RFR: jsr166 openjdk9 integration

Martin Buchholz martinrb at google.com
Wed Sep 23 19:33:47 UTC 2015

On Wed, Sep 23, 2015 at 3:16 AM, Paul Sandoz <paul.sandoz at oracle.com> wrote:

> Hi,
> I trawled through the patches and could not find anything obvious that
> clobbered existing JDK stuff.
> In the misc/locks patches there are some classes that might contain spec
> changes:
>   ConcurrentLinkedDeque
>   CopyOnWriteArraySet
>   ScheduledExecutorService
>   ScheduledThreadPoolExecutor
>   LockSupport
>   ReentrantReadWriteLock
> Any opinions? sometimes it’s a fine line between a clarification and a
> spec update.
Right. jsr166 bulk updates generally contain so many diverse changes that I
always just assume a CCC would be required (in the past, this was done via
a single request instead of split up as we are doing here).

If you generate a public specdiff (as I believe only Oracle folks can), it
would be easier for all of us to review the spec changes.

> There are some new methods we need to track in the following classes:
>   LinkedTransferQueue
>   SynchronousQueue
Those aren't "really" new methods - just new drop-in implementations of
existing interface methods like toString(), with no new real spec content.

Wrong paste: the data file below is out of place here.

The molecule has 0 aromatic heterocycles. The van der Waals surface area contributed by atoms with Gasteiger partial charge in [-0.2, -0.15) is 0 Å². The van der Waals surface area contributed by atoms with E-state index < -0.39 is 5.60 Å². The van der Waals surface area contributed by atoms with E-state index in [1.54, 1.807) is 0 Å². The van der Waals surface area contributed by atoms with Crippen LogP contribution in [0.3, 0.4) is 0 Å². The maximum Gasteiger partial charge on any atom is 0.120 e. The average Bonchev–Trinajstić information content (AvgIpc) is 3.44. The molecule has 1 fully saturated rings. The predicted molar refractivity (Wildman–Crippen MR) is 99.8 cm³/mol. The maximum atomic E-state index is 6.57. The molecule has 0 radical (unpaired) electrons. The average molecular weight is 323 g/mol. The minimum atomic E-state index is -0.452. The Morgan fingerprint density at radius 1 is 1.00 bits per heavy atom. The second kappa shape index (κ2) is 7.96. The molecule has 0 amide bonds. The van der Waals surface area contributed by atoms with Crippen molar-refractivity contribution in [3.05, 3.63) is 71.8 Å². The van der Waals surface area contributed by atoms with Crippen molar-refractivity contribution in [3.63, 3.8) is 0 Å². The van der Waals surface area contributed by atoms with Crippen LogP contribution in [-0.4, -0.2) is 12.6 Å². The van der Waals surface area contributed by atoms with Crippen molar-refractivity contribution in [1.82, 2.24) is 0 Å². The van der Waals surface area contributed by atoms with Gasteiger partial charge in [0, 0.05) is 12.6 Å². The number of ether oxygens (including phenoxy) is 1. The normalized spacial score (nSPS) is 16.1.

But yeah, a grey area.

> In ThreadPoolExecutor there is style used to declare a set of fonts:
>  249  * <dd style="font-family:'DejaVu Sans', Arial, Helvetica,
> sans-serif">
>  250  * This class provides {@code protected} overridable
>  251  * {@link #beforeExecute(Thread, Runnable)} and
> Is that necessary?
Compare and contrast:

This is a workaround for
javadoc should not use a monotype font for <dd> elements

> In Helpers:
>  121     private static String newStringUnsafe(char[] chars) {
>  122         // If porting to a JDK where sun.misc.SharedSecrets is not
>  123         // available, modify the code below to simply:
>  124         // return new String(chars);
>  125         // TODO: Can we do this more portably?
>  126         return
> sun.misc.SharedSecrets.getJavaLangAccess().newStringUnsafe(chars);
>  127     }
> Yes, you can do this more portably *and* safely by not using it! :-)
> Do we really really need to use SharedSecrets? IMO this unsafe dependency
> should be removed in the JDK patch.

Of course, this is "just" a (relatively unimportant) performance
Should only classes in java.lang get to use the constructor  String(char[]
value, boolean share)?
Will there be a jigsaw-blessed way of creating Strings this way from
"trusted" modules?
More generally, will there be a blessed way to provide relatively unsafe
access to code you trust?
Will hotspot be smart enough to elide the allocation by proving the input
array is never used again?

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